Comics lost one of its’ eldest and greatest artists this past week. On Saturday, December 9th, Martin “Mart” Nodell – the beloved creator of Green Lantern - died peacefully of natural causes at the age of 91.
Born in Philadelphia, Nodell was no stranger to travel. He moved to Chicago to study at the Art Institute of Chicago and then to New York to study at the Pratt Institute. It was also in New York that he began free-lancing with a number of comic companies in 1938.
After two years of unsteady (and frequently unpaid) work, Nodell went to DC Comics, found a position with affiliated publisher All American and, perhaps annoyed at his assignment one day, asked the fateful question; What do I need to do to get regular work? Editor Sheldon Mayer told Nodell to come up with a new character – something new and exciting that had never been done before.
Perhaps it was on his way home from work that same day that it happened. Inspiration struck! And as Martin Nodell was waiting for the subway, he happened to see a subway worker holding up a green-tinted lamp as a signal that the tracks were clear
Regardless of the exact day, Nodell returned to Mayer a few days after Mayer had made his request for a new character with the first few pages, written and drawn, of the hero he called The Green Lantern. While Nodell was no writer, Mayer proved impressed enough with the concept and the art to bring experienced writer Bill Finger (co-creator of Batman) on to handle the scripting duties while Nodell provided the artwork.
The Green Lantern would make his first appearance in July 1940 in All-American Comics #16. Sales figures from the period are erratic so it is difficult for us to say how big a splash Nodell’s creation made financially. What we do know is that Green Lantern was apparently popular enough to warrant inclusion in the new Justice Society (All Star Comics #3), which was founded in the winter of that same year and starred all of AAC’s biggest characters.
Nodell’s creation was a bona fide success. He spent the next year penciling and inking all the Green Lantern stories in All-American Comics and All-Star Comics for the next year. Then, in July of 1941, Green Lantern got his own title, for which Nodell also provided the artwork.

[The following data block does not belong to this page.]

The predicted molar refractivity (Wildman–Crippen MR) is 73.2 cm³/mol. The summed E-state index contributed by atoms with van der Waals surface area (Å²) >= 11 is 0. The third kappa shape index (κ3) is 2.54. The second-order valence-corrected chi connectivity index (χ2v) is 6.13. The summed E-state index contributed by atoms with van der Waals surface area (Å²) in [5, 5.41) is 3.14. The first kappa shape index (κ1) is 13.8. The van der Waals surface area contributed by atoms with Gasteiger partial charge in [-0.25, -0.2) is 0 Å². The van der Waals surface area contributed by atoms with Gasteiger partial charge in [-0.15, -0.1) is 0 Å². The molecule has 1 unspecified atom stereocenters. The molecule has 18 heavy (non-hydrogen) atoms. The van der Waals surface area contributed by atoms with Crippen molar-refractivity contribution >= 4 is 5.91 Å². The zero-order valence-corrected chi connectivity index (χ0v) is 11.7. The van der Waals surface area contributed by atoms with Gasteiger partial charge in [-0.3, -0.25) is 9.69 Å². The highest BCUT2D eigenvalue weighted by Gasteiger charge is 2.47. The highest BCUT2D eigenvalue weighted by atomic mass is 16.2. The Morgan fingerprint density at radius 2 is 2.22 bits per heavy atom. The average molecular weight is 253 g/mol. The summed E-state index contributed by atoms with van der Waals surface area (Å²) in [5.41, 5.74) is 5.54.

The end of 1941 would bring even more joy into the young Martin Nodell’s life. Not only did he find the artistic fulfillment and steady employment he sought but he found love as well. In October of 1941, he met a girl named Carrie at Coney Island. Truly theirs must have been a magical whirlwind romance, for by the end of December that year, the two were wed and living in Long Island.
Martin would continue to work for All American Comics until the summer of 1947. It is unknown why he left his position but some speculate it was a dispute over salary. Whatever the reason, Nodell took up a position with Timely Comics that same year and found work drawing the adventures of The Human Torch and Captain America. He would continue to work at Timely for three years, leaving the comic book business in 1950 following a rash of title cancellations. He feared the market was about to become tight again and with a young family to provide for, he needed steady work.
Nodell went into advertising, finding work as an art director for the Leo Burnett Agency. Perhaps his best known work in this time was being part of the team that created the Pillsbury Doughboy in 1965. He retired from advertising in 1976 but proved unable to rest on his laurels for too long.
In the early 1980’s, Nodell contacted DC Comics and began doing some special projects for them, providing art for Who’s Who” and the Superfriends comic. His last work at DC was published in December of 1991 in Green Lantern #19. Appropriately, it was a portrait of Alan Scott – the character he had created some 50 years earlier.
Nodell, and his wife Carrie, became a fixture on the comic convention circuit throughout the 1990’s. They were both known for their generosity to Martin’s fans and Carrie herself became a beloved grand dame of the convention circuit. She was never far from her husband’s side as he met with the four generations of Green Lantern fans that came to him for autographs and original artwork.
Having been fortunate enough to meet the pair of them at the first Wizard World Texas, I can safely say that every story I have heard about Martin Nodell’s kindness is true. His hands may have shaken a little holding his pen but he still had a young man’s eyes when I met him. And he was clearly having the time of his life sitting there in a temple devoted to the art form he’d helped to revolutionize.
I only wish I could better remember what I had said to him and he to me. I don’t remember the exact words though I suspect I made a fool of myself talking about how Green Lantern was the character who got me into superheroes in the first place. But I do remember the emotions. I remember Martin thanking me for my praise and if he thought I was foolish he was nice enough not to show any sign of it. And I do remember a great feeling of love between himself and his wife – an aura, if you will. The sign of two people who truly loved one another. And I remember feeling wistful that I had no better way to express my gratitude than to say “thank you” and to buy an autographed mouse-pad with Alan Scott hand-painted on by Martin himself. And I’m sad that I have no better tribute to the man than this article.
I think my friend R.K. Milholland put it best though, proving once and for all that a comic is worth the just over 1,000 words I’ve written so far. I reprint the following with his generous permission.
Rest In Peace, Mr. Nodell. You too, Carrie.